INDIAN RIVER COUNTY — Struggling retail giant Sears will close more than 20 stores nationwide later this year including its location at the similarly faltering Indian River Mall.
The retailer’s parent company announced Tuesday it will shutter 26 Sears and Kmart locations — including two in Florida — this fall after seeing experiencing “a number of challenges returning our stores to sustainable levels of productivity,” including a weak retail environment.
Transform Holdco, the parent company controlled by Sears’ former CEO and largest shareholder, Edward Lampert and his hedge fund, wants to shift to smaller stores by opening more of the new appliance and mattress-focused Sears Home & Life stores that debuted in May and adding several hundred Sears Hometown stores after its purchase of the Sears Hometown and Outlet chain closes, the company said.
“Following these steps, we will continue to evaluate our network of Sears and Kmart stores and cannot rule out additional store closures in the near term. Our goal remains to return the company to profitability and preserve as many jobs as possible in the communities we serve,” Transform said in the statement, adding that Sears Auto Centers at the stores slated to shutter will close in late August.
The closure will deal another blow to the floundering Indian River Mall, which is now more than 25 percent empty. Two years after New York-based Kohan Retail Investment Group bought the struggling shopping center for $12 million, the mall continues to slide downhill, with more stores closing than opening.
In late June, roughly 24 storefronts in the mall were empty and the food court offered just five dining options after Counter Culture Vero and Subway closed up shop.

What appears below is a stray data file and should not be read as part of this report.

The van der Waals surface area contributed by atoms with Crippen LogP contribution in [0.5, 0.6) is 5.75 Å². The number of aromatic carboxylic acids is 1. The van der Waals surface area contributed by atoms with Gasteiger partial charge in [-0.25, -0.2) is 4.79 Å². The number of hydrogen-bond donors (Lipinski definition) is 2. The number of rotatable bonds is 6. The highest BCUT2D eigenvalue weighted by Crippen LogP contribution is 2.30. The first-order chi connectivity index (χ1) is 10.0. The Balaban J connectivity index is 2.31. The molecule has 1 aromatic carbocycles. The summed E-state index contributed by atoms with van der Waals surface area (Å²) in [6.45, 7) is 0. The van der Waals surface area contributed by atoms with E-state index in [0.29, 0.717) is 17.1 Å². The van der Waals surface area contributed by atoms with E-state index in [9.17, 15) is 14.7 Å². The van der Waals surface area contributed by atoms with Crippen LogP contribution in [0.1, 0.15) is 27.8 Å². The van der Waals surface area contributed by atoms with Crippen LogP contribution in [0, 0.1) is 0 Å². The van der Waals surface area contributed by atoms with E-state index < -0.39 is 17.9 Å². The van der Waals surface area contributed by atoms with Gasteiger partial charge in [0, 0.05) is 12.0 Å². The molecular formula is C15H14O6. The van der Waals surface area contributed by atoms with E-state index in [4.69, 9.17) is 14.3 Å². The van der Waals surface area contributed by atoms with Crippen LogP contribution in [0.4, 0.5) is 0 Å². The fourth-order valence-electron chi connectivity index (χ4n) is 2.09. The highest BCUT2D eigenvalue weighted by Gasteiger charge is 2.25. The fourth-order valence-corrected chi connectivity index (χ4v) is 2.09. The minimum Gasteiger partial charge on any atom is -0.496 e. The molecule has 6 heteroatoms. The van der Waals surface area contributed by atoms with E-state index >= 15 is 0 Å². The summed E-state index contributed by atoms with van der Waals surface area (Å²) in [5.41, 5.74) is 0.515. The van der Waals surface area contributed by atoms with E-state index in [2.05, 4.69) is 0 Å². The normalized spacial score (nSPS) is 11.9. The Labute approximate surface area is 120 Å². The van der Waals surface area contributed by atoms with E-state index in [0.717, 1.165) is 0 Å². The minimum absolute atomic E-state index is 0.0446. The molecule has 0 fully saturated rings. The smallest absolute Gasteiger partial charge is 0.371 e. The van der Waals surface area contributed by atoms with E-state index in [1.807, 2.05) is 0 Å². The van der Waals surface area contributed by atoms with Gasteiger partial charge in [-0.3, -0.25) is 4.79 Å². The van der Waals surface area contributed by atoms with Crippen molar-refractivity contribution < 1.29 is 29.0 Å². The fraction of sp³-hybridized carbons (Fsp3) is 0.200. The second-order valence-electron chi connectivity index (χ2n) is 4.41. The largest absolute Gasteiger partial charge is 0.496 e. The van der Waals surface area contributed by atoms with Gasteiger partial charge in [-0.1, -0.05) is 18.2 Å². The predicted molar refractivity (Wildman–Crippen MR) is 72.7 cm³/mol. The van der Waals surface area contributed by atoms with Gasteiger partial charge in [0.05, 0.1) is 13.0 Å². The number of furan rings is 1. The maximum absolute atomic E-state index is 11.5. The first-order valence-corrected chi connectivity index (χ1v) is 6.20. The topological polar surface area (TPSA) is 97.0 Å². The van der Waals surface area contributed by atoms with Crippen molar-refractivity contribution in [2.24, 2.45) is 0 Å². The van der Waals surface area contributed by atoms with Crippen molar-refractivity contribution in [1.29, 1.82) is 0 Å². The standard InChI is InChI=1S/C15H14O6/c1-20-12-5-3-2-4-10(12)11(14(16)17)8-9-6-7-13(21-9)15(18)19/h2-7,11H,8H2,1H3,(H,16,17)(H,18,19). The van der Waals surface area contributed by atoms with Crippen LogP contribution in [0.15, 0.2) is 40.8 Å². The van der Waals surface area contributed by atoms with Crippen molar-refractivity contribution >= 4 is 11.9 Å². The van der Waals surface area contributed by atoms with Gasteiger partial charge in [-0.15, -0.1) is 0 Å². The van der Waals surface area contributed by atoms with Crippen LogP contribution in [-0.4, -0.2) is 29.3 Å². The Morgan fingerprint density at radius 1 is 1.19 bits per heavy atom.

Kohan Group principal Mike Kohan earlier this year told Vero Beach 32963 he’s been attempting to attract smaller retailers and recruit restaurants, but offered few details.
“It’s not an easy task,” Kohan said. “We’re still not there, but I’m very optimistic.”
Kohan has hired real estate firm Colliers International to spearhead the effort. He purchased the mall in 2017, three years after Wells Fargo foreclosed on it and a neighboring shopping center. Simon Property Group – the nation’s largest mall owner – had defaulted on a $71.3 million loan.
The closure of stores has spurred a steady decline in the mall’s value, said Wayne Bibeau, a commercial real estate appraiser for the Indian River County Property Appraiser’s office. The current appraised value is roughly $10.3 million, down $30.4 million from the $40 million-plus appraised value in 1998, county records show.
The mall is still anchored by several department stores that independently own or lease their land and buildings including Dillard’s, JCPenney, Macy’s and soon-to-close Sears, which reduced its operating hours like many of the smaller retailers in the mall.